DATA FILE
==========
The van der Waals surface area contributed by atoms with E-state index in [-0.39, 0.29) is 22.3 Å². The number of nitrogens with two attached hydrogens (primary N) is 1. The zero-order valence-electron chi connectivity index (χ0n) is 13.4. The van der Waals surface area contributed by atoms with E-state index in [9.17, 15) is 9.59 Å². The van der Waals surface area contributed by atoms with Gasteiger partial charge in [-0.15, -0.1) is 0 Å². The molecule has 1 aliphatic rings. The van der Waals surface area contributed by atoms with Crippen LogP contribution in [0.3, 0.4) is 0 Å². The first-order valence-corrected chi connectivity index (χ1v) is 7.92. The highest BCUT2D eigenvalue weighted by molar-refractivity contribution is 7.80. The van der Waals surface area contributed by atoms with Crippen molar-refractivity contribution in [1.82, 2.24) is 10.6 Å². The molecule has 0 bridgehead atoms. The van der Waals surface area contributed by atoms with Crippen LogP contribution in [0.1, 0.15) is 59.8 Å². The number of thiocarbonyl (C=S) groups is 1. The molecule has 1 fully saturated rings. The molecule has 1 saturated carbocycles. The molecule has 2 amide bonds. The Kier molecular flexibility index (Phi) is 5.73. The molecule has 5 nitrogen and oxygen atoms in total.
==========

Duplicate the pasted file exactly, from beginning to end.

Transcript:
The van der Waals surface area contributed by atoms with E-state index in [-0.39, 0.29) is 22.3 Å². The number of nitrogens with two attached hydrogens (primary N) is 1. The zero-order valence-electron chi connectivity index (χ0n) is 13.4. The van der Waals surface area contributed by atoms with E-state index in [9.17, 15) is 9.59 Å². The van der Waals surface area contributed by atoms with Gasteiger partial charge in [-0.15, -0.1) is 0 Å². The molecule has 1 aliphatic rings. The van der Waals surface area contributed by atoms with Crippen LogP contribution in [0.3, 0.4) is 0 Å². The first-order valence-corrected chi connectivity index (χ1v) is 7.92. The highest BCUT2D eigenvalue weighted by molar-refractivity contribution is 7.80. The van der Waals surface area contributed by atoms with Crippen molar-refractivity contribution in [1.82, 2.24) is 10.6 Å². The molecule has 0 bridgehead atoms. The van der Waals surface area contributed by atoms with Crippen LogP contribution in [0.1, 0.15) is 59.8 Å². The number of thiocarbonyl (C=S) groups is 1. The molecule has 1 fully saturated rings. The molecule has 1 saturated carbocycles. The molecule has 2 amide bonds. The Kier molecular flexibility index (Phi) is 5.73. The molecule has 5 nitrogen and oxygen atoms in total.